More blathering follows, contains spoilers.
Jin-Roh is a distorted, mirror image of Japan during the third decade of the Showa emperor's reign (1955-1965), a period of unrest and street riots that the movie's creator Mamoru Oshii remembers with an odd nostalgia as a time when society and the future were fluid. He remarks in the interview that the younger people who worked on Jin-Roh were all born after that period, after the Tokyo Olympics, and don't really understand the period or grasp its nature.
Despite Carl Gustav Horn's essay in the booklet suplpied with the special edition of the DVD, I don't understand the period or the metaphor Oshii is trying to show me in the movie any better. It's clear to me that the "thirties" of Hirohito's reign were turbulent and violent, featuring street battles between the political extremes in Japan, but is Horn correct that the old nationalist Right was using the ruling party to reassert itself through the police war? Is Oshii using the movie to condemn both extremes, sympathize with the Left or the Right, or demonstrate their irrelevancy in the context of a Japan returning to the ranks of the great world powers? It's not entirely clear from the interviews or the essay; the subtitles of Oshii's interview are vague in that regard, and Horn seems to see the events of the movie and the Showa 30s through the distorting lens of post-9/11 American liberalism.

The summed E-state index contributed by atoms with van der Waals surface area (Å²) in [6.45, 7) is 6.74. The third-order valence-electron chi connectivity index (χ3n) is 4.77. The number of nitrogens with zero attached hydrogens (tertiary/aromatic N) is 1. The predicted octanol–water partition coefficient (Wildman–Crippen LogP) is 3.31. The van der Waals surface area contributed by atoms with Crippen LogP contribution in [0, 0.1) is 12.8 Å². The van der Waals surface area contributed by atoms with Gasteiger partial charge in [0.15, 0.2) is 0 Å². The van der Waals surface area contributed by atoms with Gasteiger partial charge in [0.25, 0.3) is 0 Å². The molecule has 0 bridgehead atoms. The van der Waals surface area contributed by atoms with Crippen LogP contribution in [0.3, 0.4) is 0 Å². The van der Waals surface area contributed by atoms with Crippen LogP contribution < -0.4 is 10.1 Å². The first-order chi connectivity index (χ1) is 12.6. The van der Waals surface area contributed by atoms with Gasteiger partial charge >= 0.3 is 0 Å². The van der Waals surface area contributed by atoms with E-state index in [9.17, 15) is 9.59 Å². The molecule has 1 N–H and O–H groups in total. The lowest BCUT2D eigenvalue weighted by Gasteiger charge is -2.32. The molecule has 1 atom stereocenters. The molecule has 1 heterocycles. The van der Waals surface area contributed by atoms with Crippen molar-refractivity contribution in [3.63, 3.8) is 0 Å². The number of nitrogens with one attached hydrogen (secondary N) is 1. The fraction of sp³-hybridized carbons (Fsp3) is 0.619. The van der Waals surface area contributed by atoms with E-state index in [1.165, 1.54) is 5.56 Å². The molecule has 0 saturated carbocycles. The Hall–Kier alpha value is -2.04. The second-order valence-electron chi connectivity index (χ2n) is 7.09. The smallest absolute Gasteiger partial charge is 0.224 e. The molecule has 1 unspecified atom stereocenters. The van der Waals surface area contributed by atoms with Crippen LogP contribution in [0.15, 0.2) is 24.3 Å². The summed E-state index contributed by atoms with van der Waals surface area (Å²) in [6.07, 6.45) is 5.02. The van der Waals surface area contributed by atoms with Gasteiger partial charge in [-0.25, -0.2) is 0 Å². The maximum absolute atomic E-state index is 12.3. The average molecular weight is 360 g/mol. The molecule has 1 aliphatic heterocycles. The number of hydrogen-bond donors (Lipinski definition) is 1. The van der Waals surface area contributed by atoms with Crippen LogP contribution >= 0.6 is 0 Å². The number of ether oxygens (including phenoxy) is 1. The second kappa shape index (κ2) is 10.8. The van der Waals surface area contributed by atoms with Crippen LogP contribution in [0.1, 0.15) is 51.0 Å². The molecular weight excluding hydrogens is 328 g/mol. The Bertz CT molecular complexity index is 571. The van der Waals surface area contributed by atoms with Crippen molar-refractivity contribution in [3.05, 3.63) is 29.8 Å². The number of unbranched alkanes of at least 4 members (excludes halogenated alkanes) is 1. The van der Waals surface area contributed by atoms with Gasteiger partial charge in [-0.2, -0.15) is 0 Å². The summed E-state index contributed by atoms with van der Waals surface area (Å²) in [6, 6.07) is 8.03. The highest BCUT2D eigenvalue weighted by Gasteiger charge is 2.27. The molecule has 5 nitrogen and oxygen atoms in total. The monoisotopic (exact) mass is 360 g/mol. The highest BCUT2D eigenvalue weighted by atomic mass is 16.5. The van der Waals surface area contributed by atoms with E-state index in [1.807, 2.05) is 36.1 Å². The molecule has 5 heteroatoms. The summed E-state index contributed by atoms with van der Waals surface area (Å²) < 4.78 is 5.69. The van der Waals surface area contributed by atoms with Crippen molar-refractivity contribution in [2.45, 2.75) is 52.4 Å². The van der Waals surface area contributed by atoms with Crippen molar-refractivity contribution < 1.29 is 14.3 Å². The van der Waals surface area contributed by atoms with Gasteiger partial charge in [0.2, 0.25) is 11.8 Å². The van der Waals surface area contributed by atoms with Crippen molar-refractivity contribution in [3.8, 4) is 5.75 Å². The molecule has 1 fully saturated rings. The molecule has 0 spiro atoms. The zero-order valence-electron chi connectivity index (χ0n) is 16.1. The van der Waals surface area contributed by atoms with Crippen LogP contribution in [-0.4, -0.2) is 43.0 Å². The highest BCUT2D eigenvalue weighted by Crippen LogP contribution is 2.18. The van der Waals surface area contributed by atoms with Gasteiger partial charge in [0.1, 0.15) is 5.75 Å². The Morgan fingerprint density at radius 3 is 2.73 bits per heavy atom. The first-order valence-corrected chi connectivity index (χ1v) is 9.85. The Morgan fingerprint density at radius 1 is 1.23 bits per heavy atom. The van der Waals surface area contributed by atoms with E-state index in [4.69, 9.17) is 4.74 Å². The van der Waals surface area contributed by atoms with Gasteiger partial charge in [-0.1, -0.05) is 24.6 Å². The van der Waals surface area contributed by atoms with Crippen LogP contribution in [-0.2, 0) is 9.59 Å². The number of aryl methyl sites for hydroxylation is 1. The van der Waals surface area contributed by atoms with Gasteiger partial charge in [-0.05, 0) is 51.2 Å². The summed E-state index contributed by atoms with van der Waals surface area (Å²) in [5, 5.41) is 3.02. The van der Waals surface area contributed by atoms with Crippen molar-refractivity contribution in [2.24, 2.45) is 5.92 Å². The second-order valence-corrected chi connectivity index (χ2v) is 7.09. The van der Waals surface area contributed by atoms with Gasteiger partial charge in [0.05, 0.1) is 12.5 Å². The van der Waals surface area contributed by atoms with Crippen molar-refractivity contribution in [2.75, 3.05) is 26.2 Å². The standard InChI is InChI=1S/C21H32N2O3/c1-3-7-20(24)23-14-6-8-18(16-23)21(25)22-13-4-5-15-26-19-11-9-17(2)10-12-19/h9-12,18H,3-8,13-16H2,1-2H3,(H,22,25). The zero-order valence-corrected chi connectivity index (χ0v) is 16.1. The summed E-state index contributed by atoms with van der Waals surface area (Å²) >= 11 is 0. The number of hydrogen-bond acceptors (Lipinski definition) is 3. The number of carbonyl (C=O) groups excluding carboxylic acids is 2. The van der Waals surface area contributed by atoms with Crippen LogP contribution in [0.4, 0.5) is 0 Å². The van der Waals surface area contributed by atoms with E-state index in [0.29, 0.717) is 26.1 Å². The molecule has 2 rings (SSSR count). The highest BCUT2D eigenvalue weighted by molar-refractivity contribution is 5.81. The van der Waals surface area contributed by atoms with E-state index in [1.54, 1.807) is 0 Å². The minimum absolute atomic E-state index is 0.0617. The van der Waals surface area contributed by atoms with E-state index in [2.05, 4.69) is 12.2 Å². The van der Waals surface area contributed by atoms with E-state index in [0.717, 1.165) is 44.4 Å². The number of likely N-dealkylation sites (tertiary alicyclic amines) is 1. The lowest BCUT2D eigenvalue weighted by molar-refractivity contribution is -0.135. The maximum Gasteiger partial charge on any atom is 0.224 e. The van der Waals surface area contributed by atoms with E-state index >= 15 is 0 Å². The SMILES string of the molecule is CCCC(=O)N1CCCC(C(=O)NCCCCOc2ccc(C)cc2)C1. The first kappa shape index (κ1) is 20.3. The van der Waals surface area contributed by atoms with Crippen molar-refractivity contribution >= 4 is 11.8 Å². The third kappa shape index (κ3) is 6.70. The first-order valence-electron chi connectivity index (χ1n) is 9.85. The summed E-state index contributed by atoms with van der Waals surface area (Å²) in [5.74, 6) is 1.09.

Knowing that Oshii has set his movie in an alternate world where the Germans and not the Americans defeated Japan makes it even harder to understand the movie's message, if in fact it has one at all. Perhaps Jin-Roh is best understood as what it appears to be: a doomed romance set in the middle of a three-sided "dirty war" being fought between the paramilitary Special Unit, the Sect and the Capitol Police, where none of the main characters can be described as "good guys".